They steamrolled through the East with an awesome forecheck on the bottom 3 lines and the #1 line destroying opposing defenses in the "New NHL". A flood of obstruction was allowed during the Finals that Ottawa hadn't seen in any of it's 3 previous series. The #1 line and the forecheck were both rendered ineffective because of it and Ottawa never countered. After some of the abuse the team had taken in those earlier series' against Toronto, they should have read and adjusted to the ref's immediately... instead of Murray whining after Game 1 and doing nothing whatsoever to take advantage of it.

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09-20-2010, 10:45 PM
  #55
Big Phil
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Originally Posted by Kyle McMahon View Post
Why not? They blew Game 7 at home three times in the era in question, in all probability they would have found a way to do so that time as well.
Prior to their loss in 1990 the Flames weren't the horrible chokers we would know them to be. Their curse started with Krusher's overtime goal in 1990 to eliminate them and it ended when Martin Gelinas scored the overtime winner in 2004.

You get the feeling that if the Flames dodged a bullet in overtime and went back to Calgary for Game 7 that they'd have closed the deal. They were still the Cup favourites, they had pretty much their whole 1989 team still there too. Just a feeling

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03-26-2011, 01:31 AM
  #56
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I think the 1999 and 2001 Ottawa teams at least overachieved greatly in the regular season and, while they still had a comparatively terrible playoff showing, were not real threats to the Stars/Devils/Avalanche/Red Wings/Flyers until 2003. The 1999 team had some really weak forward depth with Alfredsson being banged up and having the worst year of his career, Igor Kravchuk and Jason York as their #1 and #2 defensemen and Ron Tugnutt having an incredible year. The 2001 team was quite a bit better on paper but had a weak defense and Lalime in net; it would've been pretty unbelievable for them to actually beat a team like Colorado which would have had the 5 best players and at least equal depth. Talent wise they weren't any better than the Sabres or Leafs of those years.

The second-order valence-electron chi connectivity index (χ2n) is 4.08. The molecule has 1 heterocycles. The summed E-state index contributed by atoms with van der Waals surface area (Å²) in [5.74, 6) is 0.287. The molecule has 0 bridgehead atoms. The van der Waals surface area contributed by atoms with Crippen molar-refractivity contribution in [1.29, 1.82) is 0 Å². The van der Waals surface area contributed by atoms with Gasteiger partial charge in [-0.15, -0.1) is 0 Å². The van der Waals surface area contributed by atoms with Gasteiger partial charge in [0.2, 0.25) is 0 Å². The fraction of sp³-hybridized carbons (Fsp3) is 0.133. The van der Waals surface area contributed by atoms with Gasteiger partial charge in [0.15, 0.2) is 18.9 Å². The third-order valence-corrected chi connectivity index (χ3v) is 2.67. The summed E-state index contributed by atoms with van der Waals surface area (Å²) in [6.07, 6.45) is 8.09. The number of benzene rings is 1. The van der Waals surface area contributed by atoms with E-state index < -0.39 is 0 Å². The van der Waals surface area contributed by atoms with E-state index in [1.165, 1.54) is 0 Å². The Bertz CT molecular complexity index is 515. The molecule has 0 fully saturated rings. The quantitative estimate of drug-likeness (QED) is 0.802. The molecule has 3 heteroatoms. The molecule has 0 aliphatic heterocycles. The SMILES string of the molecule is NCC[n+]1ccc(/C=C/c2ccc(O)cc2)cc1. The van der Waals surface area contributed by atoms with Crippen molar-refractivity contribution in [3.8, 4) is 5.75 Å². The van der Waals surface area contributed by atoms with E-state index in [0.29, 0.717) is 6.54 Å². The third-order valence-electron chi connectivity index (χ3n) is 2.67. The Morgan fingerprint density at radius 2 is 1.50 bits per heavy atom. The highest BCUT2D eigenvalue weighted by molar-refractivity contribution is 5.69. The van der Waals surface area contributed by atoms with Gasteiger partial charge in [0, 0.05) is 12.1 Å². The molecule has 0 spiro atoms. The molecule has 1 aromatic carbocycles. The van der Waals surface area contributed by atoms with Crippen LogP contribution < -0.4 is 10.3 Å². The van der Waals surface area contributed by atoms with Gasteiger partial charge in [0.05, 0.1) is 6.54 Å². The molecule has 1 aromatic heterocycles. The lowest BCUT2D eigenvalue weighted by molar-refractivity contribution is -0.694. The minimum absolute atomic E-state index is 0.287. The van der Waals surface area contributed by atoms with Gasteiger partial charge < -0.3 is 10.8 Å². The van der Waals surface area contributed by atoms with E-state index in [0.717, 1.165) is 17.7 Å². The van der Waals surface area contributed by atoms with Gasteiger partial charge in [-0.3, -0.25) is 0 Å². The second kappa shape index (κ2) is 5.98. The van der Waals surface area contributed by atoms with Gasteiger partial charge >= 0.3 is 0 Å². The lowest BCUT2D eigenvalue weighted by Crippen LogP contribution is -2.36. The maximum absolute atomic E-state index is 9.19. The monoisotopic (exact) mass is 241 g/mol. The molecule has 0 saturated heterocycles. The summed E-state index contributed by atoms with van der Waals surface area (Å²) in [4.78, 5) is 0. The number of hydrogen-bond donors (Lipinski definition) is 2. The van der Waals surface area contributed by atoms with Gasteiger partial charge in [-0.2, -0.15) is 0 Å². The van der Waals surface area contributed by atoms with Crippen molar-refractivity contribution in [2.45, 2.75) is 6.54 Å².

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03-26-2011, 10:09 AM
  #57
vadim sharifijanov
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coincidentally,

Quote:
Fleury was a member of the last Canadian team to win the Presidents Trophy and the Stanley Cup in the same season with Calgary in 1988-89. It's his experience that while Vancouver will be coasting into the playoffs, other teams will be battle-tested.

“We finished so far ahead of the Canucks in the standings that year, but we lost Game 1 and had to go all the way to Game 7 to beat them,” he said. “Then, basically for seven or eight years after that we finished first but couldn't get out of the first round.”
http://www.vancouversun.com/sports/h...898/story.html